“We have been investing in technology which has not been used in the diamond industry before, and this kind of XRT is one example,” Lahri says.
“We requested that the German manufacturer set up a local maintenance team, and this has helped to transfer the skills needed to operate and maintain these machines into our organisation. By the end of this year our workforce will be ready maintain without OEM supervision and could be sought after around the world to train other miners.
“There are a lot of diamond skills in Botswana – this is just one example of us upskilling the local population, a key part of our strategy, which also involves promoting from within and detailed succession planning.”
The same local onboarding process occurred when the company acquired Clara Diamond Solutions in 2018.
A pioneering digital sales platform and another first for the diamond mining industry, Clara uses proprietary analytics with the latest cloud and blockchain technologies to sell rough diamonds individually, based on polished characteristics and demand.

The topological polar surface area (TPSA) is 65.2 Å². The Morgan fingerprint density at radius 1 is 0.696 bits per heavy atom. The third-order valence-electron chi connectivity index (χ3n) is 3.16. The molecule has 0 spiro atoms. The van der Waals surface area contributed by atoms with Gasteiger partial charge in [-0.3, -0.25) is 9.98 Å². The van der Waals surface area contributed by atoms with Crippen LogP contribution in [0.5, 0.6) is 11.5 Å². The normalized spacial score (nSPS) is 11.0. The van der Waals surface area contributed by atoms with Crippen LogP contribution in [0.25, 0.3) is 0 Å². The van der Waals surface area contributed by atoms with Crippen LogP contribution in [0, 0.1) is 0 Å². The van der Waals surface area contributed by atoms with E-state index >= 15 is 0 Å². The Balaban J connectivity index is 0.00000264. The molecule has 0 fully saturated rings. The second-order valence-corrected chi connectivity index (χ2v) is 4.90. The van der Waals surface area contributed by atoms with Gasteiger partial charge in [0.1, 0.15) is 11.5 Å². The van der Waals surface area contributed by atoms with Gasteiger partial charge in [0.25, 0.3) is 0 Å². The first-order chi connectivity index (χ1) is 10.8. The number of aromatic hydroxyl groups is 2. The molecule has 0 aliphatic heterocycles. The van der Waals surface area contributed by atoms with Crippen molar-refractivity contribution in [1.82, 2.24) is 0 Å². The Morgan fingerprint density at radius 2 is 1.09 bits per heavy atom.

The system is transforming the sales process, driving efficiencies and unlocking value for diamond producers and manufacturers.
“From a market perspective, people generally buy stones in lots, meaning they often end up with diamonds they may not want,” explains Lahri. “With Clara, buyers and manufacturers can buy exactly what they need, and likewise they can sell any excess stock through the platform to free up working capital.
“This system also cuts out the middleman, meaning producers of diamonds like us and manufacturers can save money by selling and buying in this way.”
In creating a cutting-edge operation at Karowe and with it a formidably skilled workforce, it is clear to see how Lucara is working to give back to both the local community near its mine and Botswana as a whole.
Indeed, for Lahri the notion of legacy is of paramount importance, not least because she is a Botswana national herself.
“This country has given a tremendous deal to me and I want to give something back through our successes with Lucara,” she says. “Our Botswana first ethos is therefore at the forefront of what we do, evidenced by our corporate social responsibility activity.”